|Roy pulling out the next sheep.|
For Tom to shave it.
After doing that about
a thousand times,
I'm pretty sure their back
just about falls off.
Annnnyways…my job was to push the sheep up the shoot. Which should be super easy. I mean. It’s not like there is anywhere for these animals to go. But forward. But these animals, with a passion and stubbornness beyond anything I’ve ever encountered, went anywhere but forward.
Let me outline just a few of their methods.
First, there is the ‘lay-down’. Here. They just. Well, they lay down. With subsequent sheep smashing their pointy little legs into their faces. And then rolling over on them and causing the most impossible pile-up wreck. And they (the entire pile) are in no hurry to get up. No. They would much prefer to just die right there. And you, after the thousandth time of this mishap, would be happy to do them the pleasure.
That is cousin to the ‘nose dive’. In which their front legs stop working. Which is not so bad. Because here the herder promptly grabs their knobby tail and all sorts of dingleberries attached and simply drags them forward. On their little nose. Which somehow offers a little bit of joy.
Then there is the ‘back up”. Where for the first time in their life, sheep put it into high gear. In reverse. With wild wide-eyes they run backwards smashing and propelling the remaining sheep…in..again, the wrong direction, as you run along beside them shouting all sorts of profanities.
Another ‘satisfying’ and equally maddening move is the ‘turn-around’. Which seems totally impossible. That in a squished tight wooden hallway, they are able to contort their body in such a way that would make such a feat possible. But, again, I remind you. Passion. Idiotic passion. But, as I mentioned, this does offer some sort of satisfaction to the herder. As they are able to open the latched gate along the hallway and pull that animal out. Slamming it on its bottom. Shoving its front legs in the correct direction. Then ever so passionately blasting it forward. It was in these moments that a few degrees of one’s built up fire of hatred for these beasts can be released. Which is nice.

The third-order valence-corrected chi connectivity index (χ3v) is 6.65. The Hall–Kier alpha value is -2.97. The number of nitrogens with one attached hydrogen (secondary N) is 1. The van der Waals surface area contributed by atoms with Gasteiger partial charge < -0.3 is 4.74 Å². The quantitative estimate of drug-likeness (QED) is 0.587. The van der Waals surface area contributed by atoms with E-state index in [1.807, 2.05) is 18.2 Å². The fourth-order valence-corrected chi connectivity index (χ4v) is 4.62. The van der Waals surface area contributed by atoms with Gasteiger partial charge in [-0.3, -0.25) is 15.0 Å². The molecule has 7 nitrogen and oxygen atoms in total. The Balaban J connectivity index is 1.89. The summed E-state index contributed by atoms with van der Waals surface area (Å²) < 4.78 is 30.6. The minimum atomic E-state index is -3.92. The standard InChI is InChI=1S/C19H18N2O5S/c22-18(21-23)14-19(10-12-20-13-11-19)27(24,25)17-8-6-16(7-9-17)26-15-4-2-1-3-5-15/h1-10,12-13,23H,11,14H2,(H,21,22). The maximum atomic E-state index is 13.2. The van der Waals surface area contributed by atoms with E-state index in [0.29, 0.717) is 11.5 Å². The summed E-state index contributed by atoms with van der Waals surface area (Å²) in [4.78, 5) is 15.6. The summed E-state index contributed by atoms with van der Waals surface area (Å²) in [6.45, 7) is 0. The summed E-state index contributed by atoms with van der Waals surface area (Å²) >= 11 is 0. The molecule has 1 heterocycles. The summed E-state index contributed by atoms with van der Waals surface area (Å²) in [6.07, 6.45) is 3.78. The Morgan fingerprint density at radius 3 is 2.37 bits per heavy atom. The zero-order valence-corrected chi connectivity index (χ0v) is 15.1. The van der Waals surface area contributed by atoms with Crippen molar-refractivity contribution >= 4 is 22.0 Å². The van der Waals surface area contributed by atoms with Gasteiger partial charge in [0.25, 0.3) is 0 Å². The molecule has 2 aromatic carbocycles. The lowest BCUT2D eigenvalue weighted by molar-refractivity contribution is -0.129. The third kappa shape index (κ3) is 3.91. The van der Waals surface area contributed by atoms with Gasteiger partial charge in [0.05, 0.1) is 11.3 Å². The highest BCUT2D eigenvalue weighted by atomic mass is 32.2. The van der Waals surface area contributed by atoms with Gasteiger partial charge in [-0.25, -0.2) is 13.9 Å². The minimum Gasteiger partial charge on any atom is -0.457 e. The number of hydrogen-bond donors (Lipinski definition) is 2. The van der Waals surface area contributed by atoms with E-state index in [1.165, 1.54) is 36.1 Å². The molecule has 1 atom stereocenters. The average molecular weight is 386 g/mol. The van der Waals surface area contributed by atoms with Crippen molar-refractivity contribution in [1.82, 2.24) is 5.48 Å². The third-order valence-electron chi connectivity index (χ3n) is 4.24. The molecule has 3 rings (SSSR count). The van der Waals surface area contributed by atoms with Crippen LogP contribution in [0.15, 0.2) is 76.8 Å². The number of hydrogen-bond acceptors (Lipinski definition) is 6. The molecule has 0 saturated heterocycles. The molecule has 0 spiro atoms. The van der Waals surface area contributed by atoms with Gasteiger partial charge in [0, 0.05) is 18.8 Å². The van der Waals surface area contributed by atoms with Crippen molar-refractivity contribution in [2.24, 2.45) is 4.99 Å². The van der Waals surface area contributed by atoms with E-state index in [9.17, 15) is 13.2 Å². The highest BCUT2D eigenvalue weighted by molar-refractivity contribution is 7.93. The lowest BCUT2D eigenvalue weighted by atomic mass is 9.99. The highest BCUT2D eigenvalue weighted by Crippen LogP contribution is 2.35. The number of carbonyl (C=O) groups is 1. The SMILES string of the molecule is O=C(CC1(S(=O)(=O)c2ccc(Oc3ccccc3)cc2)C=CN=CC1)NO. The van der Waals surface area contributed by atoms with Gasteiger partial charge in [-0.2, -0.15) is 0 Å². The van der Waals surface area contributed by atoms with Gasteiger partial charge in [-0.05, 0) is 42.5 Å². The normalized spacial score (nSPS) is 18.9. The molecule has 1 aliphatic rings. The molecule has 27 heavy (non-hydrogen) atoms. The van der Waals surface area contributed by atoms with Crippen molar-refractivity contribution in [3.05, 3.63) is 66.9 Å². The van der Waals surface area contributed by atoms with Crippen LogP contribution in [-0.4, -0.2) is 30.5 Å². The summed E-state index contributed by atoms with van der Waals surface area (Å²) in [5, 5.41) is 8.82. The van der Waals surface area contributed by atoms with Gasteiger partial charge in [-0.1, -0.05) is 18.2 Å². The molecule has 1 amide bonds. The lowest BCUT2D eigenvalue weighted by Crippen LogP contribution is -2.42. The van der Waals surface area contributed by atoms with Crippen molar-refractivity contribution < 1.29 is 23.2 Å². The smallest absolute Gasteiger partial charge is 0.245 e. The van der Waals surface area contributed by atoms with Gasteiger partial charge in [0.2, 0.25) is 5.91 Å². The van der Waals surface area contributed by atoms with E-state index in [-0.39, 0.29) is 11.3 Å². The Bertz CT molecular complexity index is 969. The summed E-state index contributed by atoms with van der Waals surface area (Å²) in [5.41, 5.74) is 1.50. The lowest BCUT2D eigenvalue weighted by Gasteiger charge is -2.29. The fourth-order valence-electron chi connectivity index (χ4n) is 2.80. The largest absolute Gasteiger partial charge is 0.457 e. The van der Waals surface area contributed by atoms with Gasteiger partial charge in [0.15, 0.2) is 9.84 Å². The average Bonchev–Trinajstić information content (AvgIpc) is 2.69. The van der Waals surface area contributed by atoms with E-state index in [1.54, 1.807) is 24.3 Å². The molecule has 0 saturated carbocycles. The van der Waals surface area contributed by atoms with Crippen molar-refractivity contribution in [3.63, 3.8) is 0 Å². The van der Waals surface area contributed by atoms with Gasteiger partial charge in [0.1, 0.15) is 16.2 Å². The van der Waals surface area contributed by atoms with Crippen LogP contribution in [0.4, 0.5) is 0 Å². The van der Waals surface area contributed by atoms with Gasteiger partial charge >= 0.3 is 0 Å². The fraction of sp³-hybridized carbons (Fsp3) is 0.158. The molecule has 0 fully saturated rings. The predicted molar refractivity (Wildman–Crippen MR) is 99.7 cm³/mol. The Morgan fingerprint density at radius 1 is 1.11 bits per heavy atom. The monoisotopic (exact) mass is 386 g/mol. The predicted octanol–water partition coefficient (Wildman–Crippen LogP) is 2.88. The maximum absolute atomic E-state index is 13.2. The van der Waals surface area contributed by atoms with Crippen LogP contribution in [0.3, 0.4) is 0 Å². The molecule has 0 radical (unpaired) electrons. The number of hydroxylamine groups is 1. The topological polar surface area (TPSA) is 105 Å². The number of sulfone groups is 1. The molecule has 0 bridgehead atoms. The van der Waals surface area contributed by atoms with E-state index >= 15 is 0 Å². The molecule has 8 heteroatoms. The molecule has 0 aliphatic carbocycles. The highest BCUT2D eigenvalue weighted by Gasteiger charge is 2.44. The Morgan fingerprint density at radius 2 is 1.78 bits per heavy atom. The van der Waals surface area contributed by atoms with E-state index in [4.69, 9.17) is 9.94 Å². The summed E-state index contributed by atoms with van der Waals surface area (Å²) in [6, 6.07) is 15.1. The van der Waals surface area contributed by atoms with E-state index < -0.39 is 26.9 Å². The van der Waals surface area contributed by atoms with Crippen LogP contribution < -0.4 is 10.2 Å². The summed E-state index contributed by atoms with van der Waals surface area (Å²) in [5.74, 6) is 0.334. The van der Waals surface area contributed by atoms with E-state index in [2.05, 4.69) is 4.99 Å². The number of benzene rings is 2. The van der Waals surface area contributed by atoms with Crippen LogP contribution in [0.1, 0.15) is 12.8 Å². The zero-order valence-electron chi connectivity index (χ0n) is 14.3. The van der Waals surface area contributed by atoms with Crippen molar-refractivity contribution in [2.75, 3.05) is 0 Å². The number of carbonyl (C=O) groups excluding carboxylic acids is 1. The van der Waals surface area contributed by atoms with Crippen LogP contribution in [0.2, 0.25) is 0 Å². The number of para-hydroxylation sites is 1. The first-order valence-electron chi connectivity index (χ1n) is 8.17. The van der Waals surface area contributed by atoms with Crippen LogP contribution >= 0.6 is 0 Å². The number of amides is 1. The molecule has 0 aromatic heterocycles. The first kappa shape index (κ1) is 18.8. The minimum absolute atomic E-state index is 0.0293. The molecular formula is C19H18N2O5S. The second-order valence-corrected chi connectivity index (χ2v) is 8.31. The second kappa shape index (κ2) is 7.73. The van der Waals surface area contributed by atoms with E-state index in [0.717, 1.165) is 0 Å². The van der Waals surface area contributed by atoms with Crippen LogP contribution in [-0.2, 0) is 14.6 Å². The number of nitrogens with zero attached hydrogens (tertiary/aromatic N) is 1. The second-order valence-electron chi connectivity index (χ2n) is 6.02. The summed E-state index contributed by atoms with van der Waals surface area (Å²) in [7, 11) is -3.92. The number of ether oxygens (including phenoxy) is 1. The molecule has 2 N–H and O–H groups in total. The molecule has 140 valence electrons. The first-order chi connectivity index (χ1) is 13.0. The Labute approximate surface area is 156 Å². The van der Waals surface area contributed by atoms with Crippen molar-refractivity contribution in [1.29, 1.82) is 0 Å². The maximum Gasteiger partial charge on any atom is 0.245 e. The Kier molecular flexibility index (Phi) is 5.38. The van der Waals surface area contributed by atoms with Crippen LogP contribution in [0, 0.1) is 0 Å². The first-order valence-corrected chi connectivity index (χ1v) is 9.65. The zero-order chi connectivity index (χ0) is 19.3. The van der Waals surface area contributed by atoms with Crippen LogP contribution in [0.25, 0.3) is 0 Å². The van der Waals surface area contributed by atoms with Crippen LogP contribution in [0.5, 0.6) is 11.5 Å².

Lastly, there is the ‘ewe’ position. Let me explain. In this position sheep suddenly weigh five thousand pounds and are not going anywhere. No matter how you shove, heave, yank, beg, holler, clobber, etc. Thus, prompting some ‘ewe’ rhetoric. “Ewe freakin’ idiot” “Ewe piece of crap” to name a few.
Well, after working through their multiple methods, and going through multiple weapons, I was finally able to call it a day. Upon walking back to the pickup truck, we swept up the dingleberries, snatched the empty candy wrappers and plastic baggies from our lunch break, and hit the road once more.
On the trip home I had a little time to think. About how sheep are just awful bad. And how there must be opposition in all things. And sheep are the perfect example. God had to send us sheep. He knew they would about be our downfall. But he also knew that through sheep, He would teach us to be happy and grateful. Because if there weren’t things like sheep, we wouldn’t know how to be so doggone blasted mad, and if we weren’t ever that mad, we wouldn’t appreciate the times when we were so doggone happy and glad.
And then I thought about how Christ is the Shephard and we are the sheep. Why? Because people too, like sheep, are stupid. And so frequently fight against the little prods God gives us in the right direction. We think he is torturing us or really just trying to make our lives miserable. When in reality, if we would simply do as He asks and move forward, we would realize that it is much better than fighting or giving up! For he knows what is best for us! If we just have the faith the keep moving forward.
Amazing, right? What sheep can teach us.
Anyways, upon arriving home I started up the ol’ bath-tub. But before taking the plunge, I set aside my dirty britches and hoodie, just so when Tom Barr called again, I’d be ready. Cuz there is some kind of incredible satisfaction in hard work, and being part of America’s bottom-line industry—agriculture.